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    ABSTRACT: A data base for the composition and emission rates of more than 100 thermal manifestations including boiling geothermal systems and 23 volcanoes along the 1900km long Kamchatka–Kuril (KK) arc is presented. These results were used to estimate mean fluxes of volatiles from the KK arc. The fluxes from the KK arc are compared with the fluxes from the best studied Central American (CA) arc and with the compiled literature data on global fluxes. The error ranges and the OUT/IN (in)balance calculations are also discussed. The estimated fluxes of volatiles from volcanic fumaroles and the observed, normalized to the Cl content, fluxes from hydrothermal systems are very close, with the higher hydrothermal flux from Kuril Islands due to a larger number of the acidic Cl–SO4 springs on the Islands and their outflow rates. The total volcanic SO2 flux from the whole KK arc is estimated to be higher than 3000t/d. The measured S and C fluxes from hydrothermal systems are much lower than the volcanic output due to the loss of these components in the upper crust (mineral precipitation). The Cl/3He ratio is inferred to be a stable indicator of the arc setting for hydrothermal and volcanic fluids with a mean value of (2±4)×109. Comparison of the obtained volcano–hydrothermal fluxes with fluxes calculated from the erupted solid volcanic products at Kamchatka and Kurils during Holocene time reveals that the total estimated volatile output from the KK arc is compatible with the total magmatic output if the intruded to erupted ratio is close to 7, i.e. almost the same as assumed for the Central American arc. Calculated fluxes as well as the ratios for OUT/IN fluxes (volcanic+hydrothermal output/slab+mantle input) for CO2, S, H2O, Cl, N2, 4He and 3He from the KK arc normalized to the arc length are in general close to the global estimates. The fractions of CO2 and S in the total volatile output at KK arc derived directly from the mantle wedge are 18% and 16% (mole basis), respectively. Fractions of mantle derived H2O, N2 and Cl are much lower, less that 5% of their output.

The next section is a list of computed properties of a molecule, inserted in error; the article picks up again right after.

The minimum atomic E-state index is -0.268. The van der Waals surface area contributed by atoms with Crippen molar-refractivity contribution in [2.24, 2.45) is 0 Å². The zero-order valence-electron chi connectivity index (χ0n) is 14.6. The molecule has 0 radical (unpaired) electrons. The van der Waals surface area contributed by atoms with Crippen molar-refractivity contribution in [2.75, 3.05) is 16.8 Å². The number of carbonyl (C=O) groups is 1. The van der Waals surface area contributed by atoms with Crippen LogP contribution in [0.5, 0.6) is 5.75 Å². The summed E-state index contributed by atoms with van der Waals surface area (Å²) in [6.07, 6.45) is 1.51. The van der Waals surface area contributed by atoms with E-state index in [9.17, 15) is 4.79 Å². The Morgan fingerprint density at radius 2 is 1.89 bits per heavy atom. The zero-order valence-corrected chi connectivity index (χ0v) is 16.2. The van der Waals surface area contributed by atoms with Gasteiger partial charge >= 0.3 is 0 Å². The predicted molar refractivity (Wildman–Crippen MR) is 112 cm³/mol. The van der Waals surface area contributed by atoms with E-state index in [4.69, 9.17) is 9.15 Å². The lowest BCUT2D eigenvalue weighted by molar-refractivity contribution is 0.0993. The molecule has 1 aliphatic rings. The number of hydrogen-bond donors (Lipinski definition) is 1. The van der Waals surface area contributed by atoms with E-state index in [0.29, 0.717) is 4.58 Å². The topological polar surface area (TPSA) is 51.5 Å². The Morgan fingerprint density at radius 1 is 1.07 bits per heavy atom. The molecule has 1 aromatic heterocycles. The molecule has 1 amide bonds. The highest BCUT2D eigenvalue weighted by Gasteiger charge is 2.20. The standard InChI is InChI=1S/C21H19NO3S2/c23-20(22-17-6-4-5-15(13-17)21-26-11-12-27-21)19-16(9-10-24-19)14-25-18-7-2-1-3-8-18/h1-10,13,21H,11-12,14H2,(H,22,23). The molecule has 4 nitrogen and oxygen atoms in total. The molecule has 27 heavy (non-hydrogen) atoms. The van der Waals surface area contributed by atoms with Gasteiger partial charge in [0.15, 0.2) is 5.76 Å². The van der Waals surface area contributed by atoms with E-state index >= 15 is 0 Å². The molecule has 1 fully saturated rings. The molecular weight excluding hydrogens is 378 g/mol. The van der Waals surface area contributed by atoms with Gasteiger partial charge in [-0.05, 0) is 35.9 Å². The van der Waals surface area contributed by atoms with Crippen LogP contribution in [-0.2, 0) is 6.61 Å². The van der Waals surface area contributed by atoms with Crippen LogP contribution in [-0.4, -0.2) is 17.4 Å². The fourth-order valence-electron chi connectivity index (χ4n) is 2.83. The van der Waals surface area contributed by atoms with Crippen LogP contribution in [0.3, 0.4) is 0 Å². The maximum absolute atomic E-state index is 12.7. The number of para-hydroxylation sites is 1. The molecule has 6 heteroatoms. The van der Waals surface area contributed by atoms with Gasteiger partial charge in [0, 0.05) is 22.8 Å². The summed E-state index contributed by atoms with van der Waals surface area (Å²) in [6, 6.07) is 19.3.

Geochimica et Cosmochimica Acta 01/2009; 73(4):1067-1094. · 3.88 Impact Factor